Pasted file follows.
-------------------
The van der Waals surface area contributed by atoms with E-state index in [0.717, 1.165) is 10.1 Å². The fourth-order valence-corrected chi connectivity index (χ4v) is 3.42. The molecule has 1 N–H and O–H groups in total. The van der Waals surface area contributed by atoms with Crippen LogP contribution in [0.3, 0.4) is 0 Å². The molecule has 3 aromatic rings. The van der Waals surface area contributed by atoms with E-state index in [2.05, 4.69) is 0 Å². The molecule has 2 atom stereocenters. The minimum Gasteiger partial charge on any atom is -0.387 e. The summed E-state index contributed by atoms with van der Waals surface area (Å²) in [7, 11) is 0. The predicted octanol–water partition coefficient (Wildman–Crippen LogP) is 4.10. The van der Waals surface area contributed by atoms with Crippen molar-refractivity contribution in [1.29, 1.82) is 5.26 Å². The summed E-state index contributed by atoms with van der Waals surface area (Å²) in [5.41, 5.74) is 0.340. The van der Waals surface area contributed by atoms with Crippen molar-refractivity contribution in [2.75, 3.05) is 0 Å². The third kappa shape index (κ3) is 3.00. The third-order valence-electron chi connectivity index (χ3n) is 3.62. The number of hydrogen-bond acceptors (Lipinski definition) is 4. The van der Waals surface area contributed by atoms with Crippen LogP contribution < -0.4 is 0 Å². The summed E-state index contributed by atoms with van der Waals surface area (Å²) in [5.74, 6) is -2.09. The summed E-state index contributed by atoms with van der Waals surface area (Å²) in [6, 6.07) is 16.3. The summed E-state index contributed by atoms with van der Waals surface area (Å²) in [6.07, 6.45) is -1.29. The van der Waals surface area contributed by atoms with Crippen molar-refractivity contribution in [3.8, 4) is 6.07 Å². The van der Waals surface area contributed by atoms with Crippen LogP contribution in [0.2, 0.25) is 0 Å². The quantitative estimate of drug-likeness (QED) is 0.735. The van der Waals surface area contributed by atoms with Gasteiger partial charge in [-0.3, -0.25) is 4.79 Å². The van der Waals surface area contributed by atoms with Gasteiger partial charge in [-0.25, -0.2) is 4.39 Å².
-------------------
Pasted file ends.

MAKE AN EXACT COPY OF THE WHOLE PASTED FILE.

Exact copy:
The van der Waals surface area contributed by atoms with E-state index in [0.717, 1.165) is 10.1 Å². The fourth-order valence-corrected chi connectivity index (χ4v) is 3.42. The molecule has 1 N–H and O–H groups in total. The van der Waals surface area contributed by atoms with Crippen LogP contribution in [0.3, 0.4) is 0 Å². The molecule has 3 aromatic rings. The van der Waals surface area contributed by atoms with E-state index in [2.05, 4.69) is 0 Å². The molecule has 2 atom stereocenters. The minimum Gasteiger partial charge on any atom is -0.387 e. The summed E-state index contributed by atoms with van der Waals surface area (Å²) in [7, 11) is 0. The predicted octanol–water partition coefficient (Wildman–Crippen LogP) is 4.10. The van der Waals surface area contributed by atoms with Crippen molar-refractivity contribution in [1.29, 1.82) is 5.26 Å². The summed E-state index contributed by atoms with van der Waals surface area (Å²) in [5.41, 5.74) is 0.340. The van der Waals surface area contributed by atoms with Crippen molar-refractivity contribution in [2.75, 3.05) is 0 Å². The third kappa shape index (κ3) is 3.00. The third-order valence-electron chi connectivity index (χ3n) is 3.62. The number of hydrogen-bond acceptors (Lipinski definition) is 4. The van der Waals surface area contributed by atoms with Crippen LogP contribution < -0.4 is 0 Å². The summed E-state index contributed by atoms with van der Waals surface area (Å²) in [5.74, 6) is -2.09. The summed E-state index contributed by atoms with van der Waals surface area (Å²) in [6, 6.07) is 16.3. The summed E-state index contributed by atoms with van der Waals surface area (Å²) in [6.07, 6.45) is -1.29. The van der Waals surface area contributed by atoms with Crippen molar-refractivity contribution in [3.8, 4) is 6.07 Å². The van der Waals surface area contributed by atoms with Crippen LogP contribution in [0.2, 0.25) is 0 Å². The quantitative estimate of drug-likeness (QED) is 0.735. The van der Waals surface area contributed by atoms with Gasteiger partial charge in [-0.3, -0.25) is 4.79 Å². The van der Waals surface area contributed by atoms with Gasteiger partial charge in [-0.25, -0.2) is 4.39 Å².